The San Jose Sharks recently made their selections in the 2022 NHL Entry Draft. While fans were expecting another high-risk, high-reward draft like they have been accustomed to over the past few years, quite the opposite happened. The team, in their first draft with Mike Grier as general manager, selected big, physical players with the majority of their picks. With the team heading in a different direction, many questions about what the team was doing began.
Following the draft, I took to Twitter to gather reactions from Sharks fans. Some individuals thought the draft was a success, but the majority believed the team would suffer from many missed opportunities. As a result, I garnered some questions from fans willing to share their thoughts with me and discussed them with former THW Sharks contributors Josh Frojelin, Lizz Child, and Victor Nuno. Here’s what they think regarding the Shark’s 2022 Draft choices.
Should the Sharks Have Selected Brad Lambert?
“Is not taking Lambert because of ‘perceived questionable attitude’ after taking Ryan Merkley ‘who had the same concerns’ an indictment on Ryan Merkley’s standing with the team? From the outside, it looks like Merkley’s pick was a success. Why not take Lambert in the same situation?”
Child: “Of all very public personality issues in the NHL, talking about Ryan Merkley and Brad Lambert having ‘perceived questionable attitude’ issues seems somewhat silly. However, it is a genuine concern when there is notable talk about personality issues. It’s important to consider that there may be some underlying reasons or whatever else. Possibly, the Sharks didn’t want to take on someone who could be difficult to work with because they are still looking for a coach and they weren’t sure how Lambert would mesh with whoever they bring in. Before the draft, Joe Will and Jonathan Becher spoke about how a personality fit was an important quality when the team was doing interviews with prospects so maybe it’s just a risk the team didn’t want to take.”
Nuno: “It seems pretty obvious to me that Grier has a very different vision for what he wants in a prospect pool. He wants guys who compete hard. Perhaps even those who have an edge, even if they aren’t the biggest guys. I imagine he likes Adam Raska quite a lot. Lambert doesn’t have that so I’m not surprised in the slightest that they passed on him.”
Regardless of how fans feel about passing on Lambert, it is clear that Grier has a very different opinion on what matters in his prospect pool. He wants players who compete hard, and the “perceived attitude issues” against Lambert absolutely was a part of the Sharks’ adversion to selecting him. They want dedication without question, and whether he could bring that to the team is unknown.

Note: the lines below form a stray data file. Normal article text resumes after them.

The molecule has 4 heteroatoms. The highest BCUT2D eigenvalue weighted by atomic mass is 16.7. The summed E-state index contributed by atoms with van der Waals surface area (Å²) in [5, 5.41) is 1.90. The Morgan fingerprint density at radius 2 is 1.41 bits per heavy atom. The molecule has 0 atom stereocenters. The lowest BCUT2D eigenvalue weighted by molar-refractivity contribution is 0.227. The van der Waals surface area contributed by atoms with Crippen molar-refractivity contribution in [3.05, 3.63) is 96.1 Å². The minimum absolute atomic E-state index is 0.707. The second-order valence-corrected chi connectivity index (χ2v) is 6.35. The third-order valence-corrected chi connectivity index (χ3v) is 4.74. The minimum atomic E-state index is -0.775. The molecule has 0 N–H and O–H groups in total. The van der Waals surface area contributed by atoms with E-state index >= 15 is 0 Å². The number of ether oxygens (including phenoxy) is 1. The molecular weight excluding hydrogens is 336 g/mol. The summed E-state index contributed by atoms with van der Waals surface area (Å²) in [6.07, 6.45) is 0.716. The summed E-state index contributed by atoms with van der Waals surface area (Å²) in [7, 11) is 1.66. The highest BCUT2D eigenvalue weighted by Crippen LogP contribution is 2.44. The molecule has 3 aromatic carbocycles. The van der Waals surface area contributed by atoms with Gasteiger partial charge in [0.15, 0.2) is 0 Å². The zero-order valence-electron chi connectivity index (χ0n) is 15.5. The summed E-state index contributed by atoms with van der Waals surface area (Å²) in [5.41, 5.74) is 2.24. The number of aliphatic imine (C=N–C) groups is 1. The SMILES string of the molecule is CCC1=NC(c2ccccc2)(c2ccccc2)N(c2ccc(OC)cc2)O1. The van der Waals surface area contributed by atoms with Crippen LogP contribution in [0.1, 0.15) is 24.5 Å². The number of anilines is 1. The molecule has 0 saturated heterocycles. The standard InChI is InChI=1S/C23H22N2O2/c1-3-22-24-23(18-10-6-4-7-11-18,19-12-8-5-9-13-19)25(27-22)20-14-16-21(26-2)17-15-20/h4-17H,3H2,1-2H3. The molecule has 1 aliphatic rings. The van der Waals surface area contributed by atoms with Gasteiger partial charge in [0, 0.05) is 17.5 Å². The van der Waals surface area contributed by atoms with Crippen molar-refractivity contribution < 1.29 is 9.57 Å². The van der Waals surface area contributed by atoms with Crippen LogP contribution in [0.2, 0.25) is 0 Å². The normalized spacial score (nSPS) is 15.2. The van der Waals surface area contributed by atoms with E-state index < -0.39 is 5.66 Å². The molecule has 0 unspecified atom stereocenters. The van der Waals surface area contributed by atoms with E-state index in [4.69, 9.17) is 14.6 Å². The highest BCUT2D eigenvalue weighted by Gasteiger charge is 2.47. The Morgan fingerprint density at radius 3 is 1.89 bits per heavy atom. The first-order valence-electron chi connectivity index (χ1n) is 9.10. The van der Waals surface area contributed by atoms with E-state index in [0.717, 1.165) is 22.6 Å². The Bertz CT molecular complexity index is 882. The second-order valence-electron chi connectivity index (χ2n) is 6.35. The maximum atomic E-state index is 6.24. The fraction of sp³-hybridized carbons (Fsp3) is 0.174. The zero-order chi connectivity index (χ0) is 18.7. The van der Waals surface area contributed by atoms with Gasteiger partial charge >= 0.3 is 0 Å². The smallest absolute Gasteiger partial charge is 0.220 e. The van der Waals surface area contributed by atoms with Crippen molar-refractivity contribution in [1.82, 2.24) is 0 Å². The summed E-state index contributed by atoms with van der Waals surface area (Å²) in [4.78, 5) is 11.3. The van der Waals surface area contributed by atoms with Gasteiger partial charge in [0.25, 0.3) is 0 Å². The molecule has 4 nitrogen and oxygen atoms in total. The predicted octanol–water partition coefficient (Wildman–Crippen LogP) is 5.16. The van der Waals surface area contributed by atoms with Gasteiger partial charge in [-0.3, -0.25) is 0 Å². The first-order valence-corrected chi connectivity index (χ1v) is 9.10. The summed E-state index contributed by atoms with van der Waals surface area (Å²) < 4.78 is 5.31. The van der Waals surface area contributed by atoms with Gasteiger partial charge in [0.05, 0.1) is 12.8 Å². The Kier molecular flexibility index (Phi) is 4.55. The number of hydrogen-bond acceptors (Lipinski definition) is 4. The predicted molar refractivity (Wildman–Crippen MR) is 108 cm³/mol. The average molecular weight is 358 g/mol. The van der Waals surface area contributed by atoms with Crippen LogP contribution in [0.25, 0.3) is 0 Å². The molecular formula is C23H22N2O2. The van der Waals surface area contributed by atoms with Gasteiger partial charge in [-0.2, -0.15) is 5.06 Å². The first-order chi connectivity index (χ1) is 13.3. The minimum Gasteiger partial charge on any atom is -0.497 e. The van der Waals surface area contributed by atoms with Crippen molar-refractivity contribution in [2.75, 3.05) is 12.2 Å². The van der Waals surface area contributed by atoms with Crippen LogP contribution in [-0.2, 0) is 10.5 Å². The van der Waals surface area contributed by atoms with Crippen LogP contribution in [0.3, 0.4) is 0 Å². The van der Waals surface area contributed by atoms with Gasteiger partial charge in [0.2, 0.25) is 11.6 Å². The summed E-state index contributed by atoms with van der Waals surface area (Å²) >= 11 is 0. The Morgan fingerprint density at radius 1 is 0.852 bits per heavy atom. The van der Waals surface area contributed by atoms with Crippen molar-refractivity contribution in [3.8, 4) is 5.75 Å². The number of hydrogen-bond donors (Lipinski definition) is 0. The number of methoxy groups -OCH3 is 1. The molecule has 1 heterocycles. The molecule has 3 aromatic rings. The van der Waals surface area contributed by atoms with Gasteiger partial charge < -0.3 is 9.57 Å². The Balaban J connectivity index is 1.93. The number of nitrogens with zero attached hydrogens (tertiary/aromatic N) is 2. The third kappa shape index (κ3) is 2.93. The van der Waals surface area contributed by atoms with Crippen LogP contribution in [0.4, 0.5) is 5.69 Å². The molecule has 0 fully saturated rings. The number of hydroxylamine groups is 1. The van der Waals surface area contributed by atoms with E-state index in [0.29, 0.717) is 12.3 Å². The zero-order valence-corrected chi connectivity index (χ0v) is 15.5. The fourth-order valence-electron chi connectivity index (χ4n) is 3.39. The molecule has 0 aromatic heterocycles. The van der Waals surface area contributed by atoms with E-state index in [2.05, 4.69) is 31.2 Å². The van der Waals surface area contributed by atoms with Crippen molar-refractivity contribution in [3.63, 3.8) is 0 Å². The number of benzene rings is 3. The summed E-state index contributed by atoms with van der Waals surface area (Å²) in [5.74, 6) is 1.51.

If Lambert proves to be a high-end player who has no attitude issues, the Sharks may end up kicking themselves for passing up on him. However, Grier was not ready to take the chance of selecting a player with attitude issues with his first-ever draft pick as general manager. Was this the right choice? Who knows. Only time will tell us that.
Was Trading Down for Filip Bystedt the Right Choice?
“Fans keep saying they made ‘safe’ choices and should’ve stayed at 11. Pronman and Burnside said Sharks swang for upside and that Bystedt has top 20 pick-huge upside. Which is it?”
“Seems to me that instead of high-end skill, they went for size and grit (except for Havelid). Did they leave too much skill on the board? Was this drafting for a need that they could acquire in free agency as bottom six gritty forwards and bottom pairing D?”
Child: “Honestly? I don’t see an issue with making the ‘safe’ choice in this draft, though I’m not sure that’s what the Sharks did here. Bystedt may have a huge upside, but there’s also a chance he never reaches his full potential and show it off at the NHL level.
This is one of those moments when I think we just need to trust the plan, whatever it is at this point. It seems like the organization wanted guys who they can build into Sharks the fans will love rather than pure future stars. I was expecting the Sharks to grab Lambert when he was still available at 27, but dropped all expectations for the rest of the draft when Bystedt was announced. I don’t even know if I’m actually answering the question here, but I think the team is looking to utilize the pieces they already have for the most part. Free agency might see a lot less movement than fans are hoping for.
As far as saying the Sharks should have stayed at 11, while I didn’t love moving down in the moment, they traded for three picks inside the first two rounds. How can you be mad about that in a draft like this? Maybe I’m biased, but I think the Sharks really wanted Kevin Korchinski at 11 so when he went to the Chicago Blackhawks at 7, I think they made a smart move. Bystedt’s upside is there. After talking to people who have watched much more of him than I have, I’m not disappointed by this pick.”